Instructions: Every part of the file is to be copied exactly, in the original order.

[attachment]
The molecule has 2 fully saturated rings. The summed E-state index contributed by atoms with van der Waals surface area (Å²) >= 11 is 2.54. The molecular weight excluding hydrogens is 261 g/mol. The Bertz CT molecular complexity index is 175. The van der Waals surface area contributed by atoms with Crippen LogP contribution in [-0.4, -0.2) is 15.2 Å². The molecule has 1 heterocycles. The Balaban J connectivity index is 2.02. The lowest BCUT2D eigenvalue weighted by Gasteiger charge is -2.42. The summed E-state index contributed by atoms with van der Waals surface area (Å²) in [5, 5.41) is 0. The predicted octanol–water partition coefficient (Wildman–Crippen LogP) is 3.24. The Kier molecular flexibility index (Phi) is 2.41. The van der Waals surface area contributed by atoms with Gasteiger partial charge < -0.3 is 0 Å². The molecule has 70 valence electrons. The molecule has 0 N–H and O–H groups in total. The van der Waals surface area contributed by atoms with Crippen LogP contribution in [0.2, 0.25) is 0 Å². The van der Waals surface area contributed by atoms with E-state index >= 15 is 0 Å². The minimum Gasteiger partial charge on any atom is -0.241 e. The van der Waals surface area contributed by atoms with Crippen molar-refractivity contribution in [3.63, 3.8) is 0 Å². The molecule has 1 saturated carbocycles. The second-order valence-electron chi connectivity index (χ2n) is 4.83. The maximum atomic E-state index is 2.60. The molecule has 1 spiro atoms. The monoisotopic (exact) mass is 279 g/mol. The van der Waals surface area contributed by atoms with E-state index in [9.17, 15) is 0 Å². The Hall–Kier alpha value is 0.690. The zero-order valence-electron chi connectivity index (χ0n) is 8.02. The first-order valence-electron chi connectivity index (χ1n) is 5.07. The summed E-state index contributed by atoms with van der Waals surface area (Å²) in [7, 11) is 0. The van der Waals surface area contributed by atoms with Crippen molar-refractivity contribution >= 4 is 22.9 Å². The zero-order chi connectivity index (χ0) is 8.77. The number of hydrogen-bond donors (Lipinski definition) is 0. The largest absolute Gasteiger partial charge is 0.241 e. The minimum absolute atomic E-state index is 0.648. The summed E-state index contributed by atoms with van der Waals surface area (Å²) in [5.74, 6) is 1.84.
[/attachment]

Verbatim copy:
The molecule has 2 fully saturated rings. The summed E-state index contributed by atoms with van der Waals surface area (Å²) >= 11 is 2.54. The molecular weight excluding hydrogens is 261 g/mol. The Bertz CT molecular complexity index is 175. The van der Waals surface area contributed by atoms with Crippen LogP contribution in [-0.4, -0.2) is 15.2 Å². The molecule has 1 heterocycles. The Balaban J connectivity index is 2.02. The lowest BCUT2D eigenvalue weighted by Gasteiger charge is -2.42. The summed E-state index contributed by atoms with van der Waals surface area (Å²) in [5, 5.41) is 0. The predicted octanol–water partition coefficient (Wildman–Crippen LogP) is 3.24. The Kier molecular flexibility index (Phi) is 2.41. The van der Waals surface area contributed by atoms with Gasteiger partial charge < -0.3 is 0 Å². The molecule has 70 valence electrons. The molecule has 0 N–H and O–H groups in total. The van der Waals surface area contributed by atoms with Crippen LogP contribution in [0.2, 0.25) is 0 Å². The van der Waals surface area contributed by atoms with E-state index >= 15 is 0 Å². The minimum Gasteiger partial charge on any atom is -0.241 e. The van der Waals surface area contributed by atoms with Crippen molar-refractivity contribution in [3.63, 3.8) is 0 Å². The molecule has 1 saturated carbocycles. The second-order valence-electron chi connectivity index (χ2n) is 4.83. The maximum atomic E-state index is 2.60. The molecule has 1 spiro atoms. The monoisotopic (exact) mass is 279 g/mol. The van der Waals surface area contributed by atoms with E-state index in [9.17, 15) is 0 Å². The Hall–Kier alpha value is 0.690. The zero-order valence-electron chi connectivity index (χ0n) is 8.02. The first-order valence-electron chi connectivity index (χ1n) is 5.07. The summed E-state index contributed by atoms with van der Waals surface area (Å²) in [7, 11) is 0. The van der Waals surface area contributed by atoms with Crippen molar-refractivity contribution >= 4 is 22.9 Å². The zero-order chi connectivity index (χ0) is 8.77. The number of hydrogen-bond donors (Lipinski definition) is 0. The largest absolute Gasteiger partial charge is 0.241 e. The minimum absolute atomic E-state index is 0.648. The summed E-state index contributed by atoms with van der Waals surface area (Å²) in [5.74, 6) is 1.84.